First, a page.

Rated 5 out of 5 stars

IMO, this is far superior to NoScript, even before NoScript started selling out to advertisers to allow certain sites with NoScipt's default settings.

It would be nice if it had advanced settings to only block certain things globally, instead of on a per-site basis.

This review is for a previous version of the add-on (1.5). 

for naïve surfers Rated 1 out of 5 stars

Ppl choosing this addon instead of Noscript are naïve. As states by the developer himself, this is not a security addon. If you want your PC to be exposed to infection 1st & then clean up the mess, use this. If you want to play it safe, so you can click on any link & know you are protected, use Noscript.
Also if you like the way this works, you can do about the same thing, by setting Noscript to "Allow scripts globally(Dangerous)" to view the site without protection & then allow/forbid individual scripts afterwards

This review is for a previous version of the add-on (1.5). 

Il faudrait pouvoir interdire des scripts de sites tiers. Rated 4 out of 5 stars

Français (english later)
Accepter javascript en général, mais l'interdire pour certains sites me semble un bon compromis pour ceux qui ne sont pas paranoïaques. En ce sens, je préfère la philosophie de yesscript à celle de noscript.
Yesscript fonctionne bien lorsqu'il s'agit de désactiver entièrement javascript sur un site.
Mais quelquefois, il peut être utile de laisser s'exécuter le javacript du site, mais pas les appels aux fonctions javascripts de sites extérieurs (par exemple googlesyndication qui fait ramer le chargement de la page ou des scripts issus de sites web qui ne répondent pas). Mais rajouter le site web extérieur dans la liste noire, n'empêche pas le site que l'on consulte d'essayer de l'appeler !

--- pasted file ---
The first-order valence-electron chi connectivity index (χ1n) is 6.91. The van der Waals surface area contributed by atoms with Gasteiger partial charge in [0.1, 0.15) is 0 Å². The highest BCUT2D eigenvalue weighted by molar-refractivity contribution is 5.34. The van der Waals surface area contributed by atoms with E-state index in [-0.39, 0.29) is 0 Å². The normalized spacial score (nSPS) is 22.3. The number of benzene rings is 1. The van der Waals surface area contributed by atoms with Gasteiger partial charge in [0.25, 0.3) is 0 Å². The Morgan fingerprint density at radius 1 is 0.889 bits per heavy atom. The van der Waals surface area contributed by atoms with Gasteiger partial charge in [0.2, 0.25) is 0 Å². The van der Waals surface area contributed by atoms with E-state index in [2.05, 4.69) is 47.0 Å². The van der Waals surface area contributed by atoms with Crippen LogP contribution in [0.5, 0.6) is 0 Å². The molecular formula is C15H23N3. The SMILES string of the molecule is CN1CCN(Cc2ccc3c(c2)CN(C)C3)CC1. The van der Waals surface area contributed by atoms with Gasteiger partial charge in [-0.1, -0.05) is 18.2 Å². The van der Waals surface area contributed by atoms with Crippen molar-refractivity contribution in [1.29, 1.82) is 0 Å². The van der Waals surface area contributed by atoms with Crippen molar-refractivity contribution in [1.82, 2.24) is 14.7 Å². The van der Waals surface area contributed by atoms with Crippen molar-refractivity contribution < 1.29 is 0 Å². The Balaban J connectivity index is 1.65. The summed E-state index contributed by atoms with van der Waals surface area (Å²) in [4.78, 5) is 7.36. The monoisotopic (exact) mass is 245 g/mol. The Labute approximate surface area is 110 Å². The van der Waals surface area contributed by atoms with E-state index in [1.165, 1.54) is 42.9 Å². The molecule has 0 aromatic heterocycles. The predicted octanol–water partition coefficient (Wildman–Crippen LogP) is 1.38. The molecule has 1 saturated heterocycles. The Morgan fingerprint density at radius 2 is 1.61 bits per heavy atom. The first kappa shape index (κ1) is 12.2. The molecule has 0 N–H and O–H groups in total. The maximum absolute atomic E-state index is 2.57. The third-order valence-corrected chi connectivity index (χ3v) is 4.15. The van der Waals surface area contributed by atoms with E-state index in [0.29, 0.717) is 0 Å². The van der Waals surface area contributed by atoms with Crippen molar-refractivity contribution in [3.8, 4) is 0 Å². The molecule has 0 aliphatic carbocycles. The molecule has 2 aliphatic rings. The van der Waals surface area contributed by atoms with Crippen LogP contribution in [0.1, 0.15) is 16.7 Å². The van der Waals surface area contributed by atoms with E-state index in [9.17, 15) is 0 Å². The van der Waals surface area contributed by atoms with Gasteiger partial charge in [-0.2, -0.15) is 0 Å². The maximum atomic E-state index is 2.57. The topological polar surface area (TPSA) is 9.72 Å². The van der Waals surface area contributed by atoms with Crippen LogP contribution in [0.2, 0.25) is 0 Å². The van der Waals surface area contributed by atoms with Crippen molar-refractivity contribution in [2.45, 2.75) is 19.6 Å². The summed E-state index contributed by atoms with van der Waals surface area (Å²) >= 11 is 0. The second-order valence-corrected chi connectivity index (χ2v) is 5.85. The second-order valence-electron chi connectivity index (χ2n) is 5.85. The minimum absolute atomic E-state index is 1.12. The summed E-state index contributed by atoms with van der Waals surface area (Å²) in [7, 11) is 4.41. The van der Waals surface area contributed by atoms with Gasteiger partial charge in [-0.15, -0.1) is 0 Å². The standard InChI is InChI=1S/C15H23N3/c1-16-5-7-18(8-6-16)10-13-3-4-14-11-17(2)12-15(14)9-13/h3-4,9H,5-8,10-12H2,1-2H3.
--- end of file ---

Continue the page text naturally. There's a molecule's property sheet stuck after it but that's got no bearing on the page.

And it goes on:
English :
To accept javascript in general, but to forbid it for several websites seems to me a good compromise for non paranoiac people. So, I prefer yesscript philosophy to noscript one.
Yesscript correctly works when you need only not to use javascript at all for a whole website.
But sometimes, it can be usefull to permit the execution of the website's javascripts, but not of external websites javascripts calls (for instance googlesyndication which makes page loading slowler, or some scripts comming from not responding websites). But if you add the external website in the black list, that will not prevent the site you whant to see tu try to call it !

This review is for a previous version of the add-on (1.5). 

Rated 2 out of 5 stars

needs right click for blacklist settings. needs to support blocking by domain. instead of hxxp://www.1234.com should be able to use *1234.com/* for example.

This review is for a previous version of the add-on (1.5). 

Useful and convenient Rated 5 out of 5 stars

This is a great addon. Since most of today websites use JS, it's very inconvenient to globally block all scripts and selectively allow website by website. If you has been used the Internet for 3-4 years, you most likely know which websites are risky. This addon is very suitable for browsing those risky websites that you want to visit from time to time.

This review is for a previous version of the add-on (1.5). 

Good Idea Rated 4 out of 5 stars

This add-on is far less destructive than NoScript which I found more of a hassle than a blessing, this is a good compromise which will allow you blacklist sites that you know to contain irritating JavaScript (i.e. image hosting sites that try and force pop-ups on you when you click).

Unfortunately the implementation isn't great, the status bar icon only lets you toggle the plug-in on or off for this page, with no option to bring up the list of blacklisted sites or see what sites scripts are running from on this page and block them. The filter also does not support sub domains or wildcards, requiring a rule for x.com and www.x.com etc. and only allows you to block entire domains rather than x.com/adscripts/.

A good idea and room for improvement. JavaScript in FireFox isn't insecure, Mozilla patches any vulnerabilities and it runs with very limited permission. NoScript is overkill.